Late last month when I attended a pro-labor rally at the California state Capitol in solidarity with our brothers and sisters in Wisconsin who are under attack by the right-wing, anti-working-class traitors of the Repugnican Tea Party, a small “tea party” contingent showed up to counter-demonstrate, and, to listen to them tell it, they’re in the majority.
But a CNN/Opinion Research Corporation nationwide poll released today shows that only 32 percent of Americans have a favorable view of the so-called “tea party” — and that 47 percent have an unfavorable view of the “tea party” traitors. (Seven percent, somehow reached inside of their caves, said they had never heard of the “tea party,” and 14 percent inexplicably said that they have no opinion of the “tea party.”)
Politico reports on the poll that the “tea party’s” “favorability rating hovered at 36 percent to 38 percent throughout 2010” and that “The biggest drop in the tea party movement’s favorability came among people who make less than $50,000 a year. In October, 30 percent in that income group said they had unfavorable views of the tea party. Now, 45 percent say the same.”
Well, hell yeah: When you make less than $50K a year (as I do), and you see the “tea party” traitors siding with the plutocrats and siding against the working class and the middle class in the plutocrats’ union-busting (as I have), you aren’t going to have a favorable opinion of the “tea party” traitors.
Politico reports that the Repugnican Party gets a favorable rating by 44 percent of those polled, while the Democratic Party gets a 46-percent approval rating. (Both of the duopolistic parties have a 48 percent unfavorable rating, which would account mostly for members of the opposing party, of course.)
What are the “tea party” members’ actual numbers?
A CBS News nationwide poll taken earlier this month asked, “Do you consider yourself to be a supporter of the ‘tea party’ movement or not?” — and only 23 percent said yes. A whopping 64 percent said no. (And 13 percent, inexplicably, were unsure.)
An ABC News/Washington Post nationwide poll taken earlier this month asked, “Do you have a favorable or unfavorable impression of the political movement known as the ‘tea party’?” — and 36 percent said favorable, 48 percent said unfavorable and 16 percent somehow weren’t sure.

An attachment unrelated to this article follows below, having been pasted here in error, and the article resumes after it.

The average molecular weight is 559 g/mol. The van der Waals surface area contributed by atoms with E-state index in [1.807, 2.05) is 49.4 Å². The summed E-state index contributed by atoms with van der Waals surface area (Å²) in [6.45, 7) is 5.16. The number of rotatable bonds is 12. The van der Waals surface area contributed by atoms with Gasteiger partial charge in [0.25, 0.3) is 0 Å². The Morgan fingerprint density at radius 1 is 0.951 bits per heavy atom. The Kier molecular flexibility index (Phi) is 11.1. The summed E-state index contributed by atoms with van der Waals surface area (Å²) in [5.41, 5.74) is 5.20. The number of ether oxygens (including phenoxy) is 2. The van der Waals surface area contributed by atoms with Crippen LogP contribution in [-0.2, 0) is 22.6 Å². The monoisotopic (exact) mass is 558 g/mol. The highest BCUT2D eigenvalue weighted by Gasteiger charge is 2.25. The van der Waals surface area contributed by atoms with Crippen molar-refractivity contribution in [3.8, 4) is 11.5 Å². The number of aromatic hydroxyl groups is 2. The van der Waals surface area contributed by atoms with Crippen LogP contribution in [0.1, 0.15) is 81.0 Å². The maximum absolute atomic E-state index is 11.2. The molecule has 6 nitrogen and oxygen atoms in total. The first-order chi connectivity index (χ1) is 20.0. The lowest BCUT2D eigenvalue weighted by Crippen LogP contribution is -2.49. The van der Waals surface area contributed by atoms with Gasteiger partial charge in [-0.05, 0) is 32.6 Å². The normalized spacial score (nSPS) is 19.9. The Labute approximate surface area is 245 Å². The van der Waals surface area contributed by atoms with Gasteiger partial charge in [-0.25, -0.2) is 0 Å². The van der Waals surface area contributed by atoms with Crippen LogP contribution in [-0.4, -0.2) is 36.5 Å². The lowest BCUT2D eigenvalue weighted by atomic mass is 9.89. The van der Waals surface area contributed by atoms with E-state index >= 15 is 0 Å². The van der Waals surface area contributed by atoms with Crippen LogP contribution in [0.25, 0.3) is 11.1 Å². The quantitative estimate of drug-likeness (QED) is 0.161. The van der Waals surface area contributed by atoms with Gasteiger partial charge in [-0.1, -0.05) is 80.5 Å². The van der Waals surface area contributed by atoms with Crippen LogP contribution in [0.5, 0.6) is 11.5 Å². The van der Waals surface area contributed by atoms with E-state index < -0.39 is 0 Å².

It seems safe to me to conclude that no more than one in four Americans considers himself or herself to be a “tea party” member and that the “tea party” has the support of only about one in three Americans — and that most of these supporters are “tea party” members, who of course favor themselves, and the rest mostly are right-wing Repugnicans who don’t consider themselves to be members of the “tea party” but who apparently believe that the “tea party” is helping, or at least not harming, the Repugnican Party.
The “tea party” can have success in the solid-red states, but as a national party, it’s dead in the water. And in more-blue-than-red purple states like Wisconsin, the “tea party” is going to struggle, as we have seen.
And the next time you hear a “tea party” traitor claim to be speaking for the majority, know that he or she is lying or is deluded. The “tea party” traitors are loud, but the majority of us they are not.
P.S. Also enjoying low favorability ratings right now is President Barack Obama, whose favorability rating is as low as 42 percent, according to a Quinnipiac poll.
Of course, favorability ratings can be deceptive. To assume that 42 percent of Americans find Obama to be too left of center would be a faulty assumption, since there are millions like me who disapprove of Obama’s job performance not because he is too left of center, but because he isn’t left of center nearly enough.